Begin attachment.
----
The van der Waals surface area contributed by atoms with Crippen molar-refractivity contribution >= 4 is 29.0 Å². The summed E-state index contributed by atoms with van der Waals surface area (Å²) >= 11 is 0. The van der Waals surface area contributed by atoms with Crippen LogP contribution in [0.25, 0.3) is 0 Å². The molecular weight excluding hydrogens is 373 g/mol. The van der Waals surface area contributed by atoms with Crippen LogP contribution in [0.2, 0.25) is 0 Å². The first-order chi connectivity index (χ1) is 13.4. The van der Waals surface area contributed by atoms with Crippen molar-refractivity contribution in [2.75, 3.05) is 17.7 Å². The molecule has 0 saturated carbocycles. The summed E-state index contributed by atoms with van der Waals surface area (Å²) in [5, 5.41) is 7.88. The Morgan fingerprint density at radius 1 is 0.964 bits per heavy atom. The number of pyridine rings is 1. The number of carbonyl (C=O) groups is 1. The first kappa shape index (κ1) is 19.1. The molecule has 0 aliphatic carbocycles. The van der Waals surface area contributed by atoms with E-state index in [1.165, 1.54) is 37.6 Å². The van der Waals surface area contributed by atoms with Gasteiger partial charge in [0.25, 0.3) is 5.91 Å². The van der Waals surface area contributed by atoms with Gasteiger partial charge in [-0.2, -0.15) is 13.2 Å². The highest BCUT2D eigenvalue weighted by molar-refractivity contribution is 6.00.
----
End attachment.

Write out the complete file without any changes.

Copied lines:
The van der Waals surface area contributed by atoms with Crippen molar-refractivity contribution >= 4 is 29.0 Å². The summed E-state index contributed by atoms with van der Waals surface area (Å²) >= 11 is 0. The van der Waals surface area contributed by atoms with Crippen LogP contribution in [0.25, 0.3) is 0 Å². The molecular weight excluding hydrogens is 373 g/mol. The van der Waals surface area contributed by atoms with Crippen LogP contribution in [0.2, 0.25) is 0 Å². The first-order chi connectivity index (χ1) is 13.4. The van der Waals surface area contributed by atoms with Crippen molar-refractivity contribution in [2.75, 3.05) is 17.7 Å². The molecule has 0 saturated carbocycles. The summed E-state index contributed by atoms with van der Waals surface area (Å²) in [5, 5.41) is 7.88. The Morgan fingerprint density at radius 1 is 0.964 bits per heavy atom. The number of pyridine rings is 1. The number of carbonyl (C=O) groups is 1. The first kappa shape index (κ1) is 19.1. The molecule has 0 aliphatic carbocycles. The van der Waals surface area contributed by atoms with E-state index in [1.165, 1.54) is 37.6 Å². The van der Waals surface area contributed by atoms with Gasteiger partial charge in [0.25, 0.3) is 5.91 Å². The van der Waals surface area contributed by atoms with Gasteiger partial charge in [-0.2, -0.15) is 13.2 Å². The highest BCUT2D eigenvalue weighted by molar-refractivity contribution is 6.00.